“Somebody definitely is guilty of taking steroids… You can’t be breaking records hitting 200 home runs in three or four seasons. The greatest hitters in the history of the game didn’t do that.”

Reggie Jackson, Yankees special assistant and Hall of Fame outfielder (Atlanta Journal-Constitution)

“Henry Aaron never hit 50 in a season, so you’re going to tell me that you’re a greater hitter than Henry Aaron? …Bonds hit 73 [in 2001], and he would have hit 100 if they would have pitched to him. I mean, come on, now. There is no way you can outperform Aaron and Ruth and Mays at that level.”


“There is a reason why the greatest players of all time have 500. Then there is that group that is above 550. There is a reason for that. Guys played 19, 20, 25 years. They had 9,000 to 10,000 at-bats, and it was the same for everybody… Now, all of a sudden, you’re hitting 50 when you’re 40.”


“The last I heard, (the illegal distribution of steroids and other drugs) was against the laws of the land… The players’ association talks about ‘my rights.’ My rights? Do you have the right not to pay taxes? You do something wrong, you pay the penalty.”


“That’s outrageous. God didn’t create stupid people. When you go on the air and say something like that, I’ve got to think Andy Van Slyke was born to be an idiot.”

Julio Franco, Braves infielder, in response to Andy Van Slyke’s accusation that he was on “the juice” (Cleveland Plain-Dealer)

“Steroids are supposed to tear your body down… You’re not supposed to be able to play a long time on steroids.”


“God has given me a gift to play for a long time. If it was up to me, I still wouldn’t be playing. But God has put me here for a purpose.”


“I am on the juice. The juice of Jesus of Nazareth.”


“Heck, no. I quit (taking tests) years ago, thanks to Mr. (Al) Rosen, (San Francisco general manager) Al Rosen told them to leave me alone, and that was in my first year of coaching. That’s all I want to say about it… I was part of the decision that came down. That’s why I said what I said earlier about McCarthyism. I know what I was talking about without going into detail. I shouldn’t have to.”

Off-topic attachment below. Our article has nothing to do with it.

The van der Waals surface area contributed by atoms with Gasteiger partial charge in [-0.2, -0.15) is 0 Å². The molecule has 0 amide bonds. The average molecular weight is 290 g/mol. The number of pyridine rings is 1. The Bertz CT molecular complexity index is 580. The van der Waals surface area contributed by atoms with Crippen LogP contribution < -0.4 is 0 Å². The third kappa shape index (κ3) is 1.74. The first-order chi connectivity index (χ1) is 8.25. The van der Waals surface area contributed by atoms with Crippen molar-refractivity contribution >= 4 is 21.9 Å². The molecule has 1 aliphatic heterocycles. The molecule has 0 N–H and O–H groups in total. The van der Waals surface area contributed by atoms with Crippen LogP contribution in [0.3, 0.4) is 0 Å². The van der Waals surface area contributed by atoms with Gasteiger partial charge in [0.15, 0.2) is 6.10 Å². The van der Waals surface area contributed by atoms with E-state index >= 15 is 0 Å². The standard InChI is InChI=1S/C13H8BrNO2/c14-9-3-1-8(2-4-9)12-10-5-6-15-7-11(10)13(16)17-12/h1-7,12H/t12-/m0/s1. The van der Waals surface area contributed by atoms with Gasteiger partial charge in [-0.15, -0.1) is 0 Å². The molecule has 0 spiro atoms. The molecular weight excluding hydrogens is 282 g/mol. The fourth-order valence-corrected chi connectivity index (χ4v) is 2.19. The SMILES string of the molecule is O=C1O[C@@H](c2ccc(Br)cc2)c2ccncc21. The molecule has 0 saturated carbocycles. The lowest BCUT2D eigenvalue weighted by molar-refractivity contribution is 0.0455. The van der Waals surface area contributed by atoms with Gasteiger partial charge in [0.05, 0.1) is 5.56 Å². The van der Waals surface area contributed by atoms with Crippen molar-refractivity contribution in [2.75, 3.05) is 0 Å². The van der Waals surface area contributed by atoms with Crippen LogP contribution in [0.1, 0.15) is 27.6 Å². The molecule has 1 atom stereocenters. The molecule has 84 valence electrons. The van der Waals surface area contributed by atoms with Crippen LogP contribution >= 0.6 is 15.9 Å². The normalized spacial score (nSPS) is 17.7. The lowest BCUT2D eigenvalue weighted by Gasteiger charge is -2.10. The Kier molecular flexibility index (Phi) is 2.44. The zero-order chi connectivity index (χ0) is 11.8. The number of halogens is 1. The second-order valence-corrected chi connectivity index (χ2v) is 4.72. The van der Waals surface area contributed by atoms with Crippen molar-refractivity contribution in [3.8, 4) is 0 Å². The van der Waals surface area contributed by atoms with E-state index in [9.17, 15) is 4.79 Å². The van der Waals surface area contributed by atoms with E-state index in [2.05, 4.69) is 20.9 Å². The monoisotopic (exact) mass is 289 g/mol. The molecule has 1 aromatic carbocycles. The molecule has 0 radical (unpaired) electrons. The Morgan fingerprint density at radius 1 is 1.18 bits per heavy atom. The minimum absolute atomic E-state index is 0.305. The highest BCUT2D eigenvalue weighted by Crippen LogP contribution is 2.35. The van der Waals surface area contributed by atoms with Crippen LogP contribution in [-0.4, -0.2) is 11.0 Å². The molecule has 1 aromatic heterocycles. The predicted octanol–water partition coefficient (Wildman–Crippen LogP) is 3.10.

–Baker (


“I loved the Wells pickup… I mean, I looked over at him in the clubhouse the other day and it was like seeing myself. Everybody always counts out the bald, fat dude, and yet we’re always there at crunch time. Only thing is, David’s lost about 30 pounds. He’s a mini-me.”

Rod Beck, Padres reliever, on new Padre David Wells (San Francisco Chronicle)

“I’m always sensitive to owners pounding on owners.”

Bud Selig, MLB Commissioner (San Francisco Chronicle)

“You know, the territorial situation is what it is. I’ve described it in the past and it’s no different today. We have internal rules and the internal rules are essential to running the game. If you don’t have internal rules, you have anarchy.”

–Selig, on the territorial rights situation between the A’s and Giants (Contra Costa Times)

“I think (outfielder Juan Pierre) probably contributed to many wins (to the World Champion Marlins) that you don’t even see-balls he got in the gap… That’s what Mike Cameron is going to do. He’s going to make (left fielder) Cliff Floyd a better outfielder. He’s going to make our right fielders better.”

Fred Wilpon, Mets owner (Springfield News Sun)

“I’m just going to let everyone keep riding that out and keep stocking all those boxes in one cart. When we come back around to the grocery store again, maybe we’ll have some other things we’re going to put in there. I’m not just a defensive specialist-I’m a baseball player.”

Mike Cameron, Mets outfielder (Springfield News Sun)

“I’m a big fan of a three-run home run, but we’re not a team that can wait for that. We’re going to be aggressive at the plate, on the bases, and try to pick up runs here and there. It seems to work. We’ve been up there in runs scored, without having 30-, 40-home run guys.”

Ron Gardenhire, Twins manager (Minneapolis Star-Tribune)

“Steinbrenner knows what he’s doing, you can’t hate that guy. He spends the money. I don’t hate him. We’ve got other owners who could do the same thing, but they don’t want to be like Steinbrenner.”

Torii Hunter, Twins center fielder, on Yankees owner George Steinbrenner (New York Times)

Thank you for reading

This is a free article. If you enjoyed it, consider subscribing to Baseball Prospectus. Subscriptions support ongoing public baseball research and analysis in an increasingly proprietary environment.

Subscribe now
You need to be logged in to comment. Login or Subscribe